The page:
The Instituto Galego de Física de Altas Enerxías (IGFAE) participates in two new measurements of the LHCb collaboration, the most accurate to date and compatible with the predictions of the Standard Model. The results are published in Physical Review Letters and Physical Review D
The Standard Model of particle physics is the most accurate theory describing the properties and interactions of matter. However, it does not include some well-known phenomena such as gravitation or dark matter. The goal of many particle physics experiments is to identify cracks that indicate how to go beyond this theory. One of the main tasks of the LHCb experiment at CERN’s Large Hadron Collider is to detect and measure extremely rare decays of particles produced in very high-energy proton collisions. One such event is the decay of the strange B meson ‒made up of a strange quark and a bottom antiquark‒ into two muons, heavy variants of the electron. In this case, rare means that, according to the Standard Model, out of every billion strange B mesons only three decay in this way. Therefore, very large amounts of data are needed to measure the decay accurately. Numerous proposals to extend the Standard Model, in contrast, predict different values for these rare decay rates.
In two new papers published in the journals Physical Review Letters and Physical Review D, the LHCb collaboration, of which the IGFAE (joint center of the USC and the Xunta de Galicia), is a member, reports the most accurate measurement to date of the rare B meson decay rate. These results, in which IGFAE postdoctoral researcher Titus Mombächer participated, are so significant that they have also been highlighted as “Editors’ Suggestion” in both journals.
The team also explored decays of the strange B meson and the neutral B meson ‒formed by a down quark and a bottom antiquark‒ , even rarer according to the Standard Model, without finding them (an expected result because more data are needed). Thus, these papers underpin the theory with enormous precision and restrict its possible extensions.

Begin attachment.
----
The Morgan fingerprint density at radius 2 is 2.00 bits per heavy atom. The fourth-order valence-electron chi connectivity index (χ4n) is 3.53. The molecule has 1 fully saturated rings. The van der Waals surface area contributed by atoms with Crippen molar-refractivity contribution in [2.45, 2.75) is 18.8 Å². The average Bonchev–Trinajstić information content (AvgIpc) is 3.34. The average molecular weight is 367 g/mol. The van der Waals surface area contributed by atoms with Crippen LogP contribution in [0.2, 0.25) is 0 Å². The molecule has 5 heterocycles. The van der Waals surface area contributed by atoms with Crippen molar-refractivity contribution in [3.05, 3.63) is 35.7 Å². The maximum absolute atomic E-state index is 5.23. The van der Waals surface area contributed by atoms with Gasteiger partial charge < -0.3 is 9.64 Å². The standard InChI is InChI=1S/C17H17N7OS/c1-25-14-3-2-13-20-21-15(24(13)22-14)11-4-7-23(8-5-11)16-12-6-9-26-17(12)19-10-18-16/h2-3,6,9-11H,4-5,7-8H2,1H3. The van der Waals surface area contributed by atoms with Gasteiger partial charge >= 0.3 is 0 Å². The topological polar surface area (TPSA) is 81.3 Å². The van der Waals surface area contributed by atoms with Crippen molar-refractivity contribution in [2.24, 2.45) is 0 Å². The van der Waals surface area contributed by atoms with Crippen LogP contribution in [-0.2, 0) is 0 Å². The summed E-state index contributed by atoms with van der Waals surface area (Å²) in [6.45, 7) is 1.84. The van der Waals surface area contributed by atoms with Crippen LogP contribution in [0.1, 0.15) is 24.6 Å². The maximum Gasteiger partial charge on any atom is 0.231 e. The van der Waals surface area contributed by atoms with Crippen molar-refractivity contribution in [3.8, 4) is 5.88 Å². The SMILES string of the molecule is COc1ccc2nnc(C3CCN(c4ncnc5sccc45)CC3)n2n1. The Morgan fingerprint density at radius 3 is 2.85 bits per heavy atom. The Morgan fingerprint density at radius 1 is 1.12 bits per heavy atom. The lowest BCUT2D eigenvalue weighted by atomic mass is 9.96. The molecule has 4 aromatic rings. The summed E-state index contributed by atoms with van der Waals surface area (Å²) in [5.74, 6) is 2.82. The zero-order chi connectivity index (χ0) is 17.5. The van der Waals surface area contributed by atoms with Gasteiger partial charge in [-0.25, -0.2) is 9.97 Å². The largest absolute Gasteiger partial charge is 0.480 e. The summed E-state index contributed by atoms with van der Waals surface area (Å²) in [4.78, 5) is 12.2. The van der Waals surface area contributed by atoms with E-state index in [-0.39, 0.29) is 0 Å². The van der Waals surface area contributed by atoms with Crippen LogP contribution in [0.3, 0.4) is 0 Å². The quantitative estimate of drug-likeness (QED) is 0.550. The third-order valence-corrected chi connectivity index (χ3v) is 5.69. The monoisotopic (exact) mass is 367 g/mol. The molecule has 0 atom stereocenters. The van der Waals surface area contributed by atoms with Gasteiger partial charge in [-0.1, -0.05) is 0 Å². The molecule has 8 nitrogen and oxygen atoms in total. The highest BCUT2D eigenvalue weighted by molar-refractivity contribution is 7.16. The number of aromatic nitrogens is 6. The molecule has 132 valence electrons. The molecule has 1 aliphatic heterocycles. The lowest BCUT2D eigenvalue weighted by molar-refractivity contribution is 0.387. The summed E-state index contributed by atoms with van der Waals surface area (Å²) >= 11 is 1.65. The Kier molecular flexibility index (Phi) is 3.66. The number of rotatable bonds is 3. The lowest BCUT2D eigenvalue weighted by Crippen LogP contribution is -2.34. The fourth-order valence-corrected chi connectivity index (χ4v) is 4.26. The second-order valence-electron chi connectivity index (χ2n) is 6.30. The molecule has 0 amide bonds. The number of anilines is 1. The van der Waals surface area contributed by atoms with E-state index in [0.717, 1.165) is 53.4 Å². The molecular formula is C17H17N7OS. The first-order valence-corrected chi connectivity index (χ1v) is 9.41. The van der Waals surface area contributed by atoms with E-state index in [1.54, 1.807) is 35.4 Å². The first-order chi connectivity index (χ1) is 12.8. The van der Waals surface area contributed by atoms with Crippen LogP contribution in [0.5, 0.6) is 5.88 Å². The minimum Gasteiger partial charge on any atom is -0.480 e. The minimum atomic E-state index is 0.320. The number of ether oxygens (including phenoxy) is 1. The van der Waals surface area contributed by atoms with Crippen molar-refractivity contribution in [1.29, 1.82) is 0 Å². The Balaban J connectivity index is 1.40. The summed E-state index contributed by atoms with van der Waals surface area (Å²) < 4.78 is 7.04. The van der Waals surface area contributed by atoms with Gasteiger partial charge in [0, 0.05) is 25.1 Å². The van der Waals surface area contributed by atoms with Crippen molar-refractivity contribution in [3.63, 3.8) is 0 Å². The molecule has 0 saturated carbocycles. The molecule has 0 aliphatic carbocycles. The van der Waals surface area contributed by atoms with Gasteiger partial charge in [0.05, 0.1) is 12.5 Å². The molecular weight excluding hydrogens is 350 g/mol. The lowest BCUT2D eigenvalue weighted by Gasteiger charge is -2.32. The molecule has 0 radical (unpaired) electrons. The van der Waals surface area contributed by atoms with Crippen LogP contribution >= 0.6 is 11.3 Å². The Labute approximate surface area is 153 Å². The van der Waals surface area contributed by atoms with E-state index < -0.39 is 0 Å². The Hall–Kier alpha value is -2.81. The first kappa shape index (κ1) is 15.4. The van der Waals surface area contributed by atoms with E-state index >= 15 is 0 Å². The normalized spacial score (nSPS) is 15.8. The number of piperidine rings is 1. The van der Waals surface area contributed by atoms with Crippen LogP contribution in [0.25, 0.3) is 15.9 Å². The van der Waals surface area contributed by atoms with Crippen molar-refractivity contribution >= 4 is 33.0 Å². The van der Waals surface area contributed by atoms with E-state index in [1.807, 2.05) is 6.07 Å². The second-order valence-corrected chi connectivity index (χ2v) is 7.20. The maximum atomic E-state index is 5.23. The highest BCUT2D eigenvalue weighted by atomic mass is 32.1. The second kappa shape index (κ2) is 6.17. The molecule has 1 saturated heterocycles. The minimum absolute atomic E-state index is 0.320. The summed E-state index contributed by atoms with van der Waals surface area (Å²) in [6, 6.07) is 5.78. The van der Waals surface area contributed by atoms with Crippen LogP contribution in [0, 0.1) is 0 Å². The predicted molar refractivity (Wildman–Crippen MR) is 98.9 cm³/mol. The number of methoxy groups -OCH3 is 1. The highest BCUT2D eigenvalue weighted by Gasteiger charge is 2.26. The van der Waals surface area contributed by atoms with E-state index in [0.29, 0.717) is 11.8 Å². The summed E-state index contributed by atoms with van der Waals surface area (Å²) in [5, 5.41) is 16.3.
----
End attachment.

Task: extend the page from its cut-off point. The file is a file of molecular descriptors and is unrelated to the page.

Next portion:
Researchers from Germany, England, Italy, the Netherlands, Germany, Italy, and Switzerland participated in this analysis, based on data collected between 2011 and 2018. Titus Mombächer, currently a researcher at IGFAE, made his contributions while working in Dortmund. He explains: “My specific contribution was mainly in the evaluation of processes that could be confused with decays of the B meson and the statistical procedures to evaluate the final result. That is, to determine the decay probabilities, as well as the upper exclusion limits for those decays that we did not observe clearly”.
The search for B meson decays has been repeated many times over the years as the LHCb accumulated data, since the more data we have, the more accurate the new measurement can be. IGFAE researchers Diego Martinez and Xabier Cid worked with the first data collected in 2011 and participated in the first evidence of the B meson decay in 2012.
“The LHC starts up again this year after a technical shutdown to improve its sensitivity and we will be able to accumulate data faster and with better techniques than ever before,” explains Titus. “With the new data we will be able, on the one hand, to inspect more closely whether there is a discrepancy between the decay probabilities predicted in the Standard Model and the measurements. On the other hand, I plan to investigate other properties of the decay of the strange B meson into two muons, which will provide additional information about the physical processes that make this decay happen. In other words, I will not only study how often this decay happens, but also how,” says Titus.
Aaij et al., “Analysis of neutral B-meson decays into two muons,” Phys. Rev. Lett. 128, 041801 (2022).
Aaij et al., “Measurement of the B0s→μ+μ−Bs0→𝜇+𝜇− decay properties and search for the B0→μ+μ−B0→𝜇+𝜇− and B0s→μ+μ−γBs0→𝜇+𝜇−𝛾decays,” Phys. Rev. D 105, 012010 (2022).
Editors’ Suggestion: Analysis Finds B Meson Behaves Itself
Aaij et al.(LHCb Collaboration), “First Evidence for the Decay B0s→μ+μ−Bs0→μ+μ−,” Phys. Rev. Lett. 110, 021801 (2013)
Image: illustration of a real event detected in the LHCb experiment of a proton-proton collision and subsequent decay of a B meson into two muons. Credit: CERN.